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My measurements

My measurements: carbonate chemistry of the ocean (26 April 2023)


Position, 26.04.2023Current position while writing (diamond shape). We’ve nearly reached the equator. The circles are the positions at previous blog posts, the black line is roughly the route we took (base map from Opens external link in new windowggplot2)

Today, I want to explain a little bit about what I am measuring here on board. In the introduction at the very beginning, it was already mentioned that my overall PhD topic is related to seawater pH measurements. However, the pH is only of four parameters that describe the carbonate system of seawater. The three others are: partial pressure of 2, alkalinity and dissolved inorganic carbon. From this group of four parameters, I measure three continuously for the surface water. These three are alkalinity, pH and the partial pressure of 2 As all of this is quite abstract and most of you probably can’t relate to all these words, I’ll try to simplify and explain everything briefly. This whole topic is really complex, so my explanations will be simplified and just an overview that is neither complete nor detailed. (If you want to skip the definitions you can go directly to the section “big picture”.)

Let’s start with the parameter that most of you have probably at least heard about, the pH value.

Some might remember the pH value from school, something with acids and so on. Generally, the pH value of a solution tells you how acidic or basic the solution is. Completely pure water has a pH value of 7. Something acidic has a pH value below 7 and something basic above 7. But what does „acidic“ and „basic“ mean?

The pH value is defined as the negative decadic logarithm of the hydrogen ion activity. That does not really tell one anything. Simplified it means that the pH value describes the concentration of hydrogen ions (H+). So, the pH value tells whether there are many or just a few hydrogen ions in the solution (actually, the ions do not exist on their own in the solution but that gets really complicated). It is calculated as the negative logarithm to make the numbers nicer and easier to use. However, this also means that a lower pH value corresponds to more hydrogen ions than a high pH value.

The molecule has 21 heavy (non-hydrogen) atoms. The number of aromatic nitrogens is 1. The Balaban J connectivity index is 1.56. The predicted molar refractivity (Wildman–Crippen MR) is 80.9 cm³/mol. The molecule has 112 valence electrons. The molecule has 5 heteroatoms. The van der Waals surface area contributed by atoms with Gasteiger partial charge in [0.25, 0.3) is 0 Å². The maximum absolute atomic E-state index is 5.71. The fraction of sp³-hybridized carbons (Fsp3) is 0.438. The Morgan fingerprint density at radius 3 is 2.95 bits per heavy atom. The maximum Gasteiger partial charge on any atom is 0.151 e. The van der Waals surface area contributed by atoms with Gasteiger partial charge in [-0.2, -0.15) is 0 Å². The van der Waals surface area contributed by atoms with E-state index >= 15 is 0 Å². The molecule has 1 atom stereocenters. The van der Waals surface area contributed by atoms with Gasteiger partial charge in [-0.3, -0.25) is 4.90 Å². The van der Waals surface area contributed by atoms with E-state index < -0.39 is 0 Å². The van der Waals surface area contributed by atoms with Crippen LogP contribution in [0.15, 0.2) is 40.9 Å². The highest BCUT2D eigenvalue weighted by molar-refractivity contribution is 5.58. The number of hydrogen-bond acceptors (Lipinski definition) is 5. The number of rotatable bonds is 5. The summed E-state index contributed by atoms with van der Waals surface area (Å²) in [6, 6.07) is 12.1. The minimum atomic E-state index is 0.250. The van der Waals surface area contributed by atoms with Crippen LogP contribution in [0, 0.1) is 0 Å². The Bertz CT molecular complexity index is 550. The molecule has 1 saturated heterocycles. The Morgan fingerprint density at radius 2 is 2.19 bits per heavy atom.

In seawater, the definition of pH is even more complex because there are a couple of salts in the solution. Some of them are included in the definition of the pH and this is then called the total pH (pHT or pHT). This pHT value is currently accepted as the pH value to be used for seawater, however, there are also different pH scales.

In the introduction above, I wrote that we are measuring the carbonate system. However, there doesn’t seem to be any carbon in the pH, right? Actually, there is a relationship between the seawater pH and the CO2 that is in solution. When CO2 goes in solution in water, carbonic acid is created (just like in the soda machine that makes sparkling water) and this acid does interact with the pH value of the water. With increasing CO2 concentration in the air, the global uptake of CO2 by the ocean also increases and the seawater pH decreases on average. This process is called ocean acidification and among other effects, negatively impacts the growth of corals.

Of course, the whole system is much more complicated than this summary. If you’d like to know more, the Opens external link in new windowWikipedia page about ocean acidification gives a much broader picture for example.

In contrast to pH, alkalinity is not a word you’d come across that often. As with the pH, for seawater usually the total alkalinity is measured. The “total”, again, refers to the ions and ion interactions included in the consideration.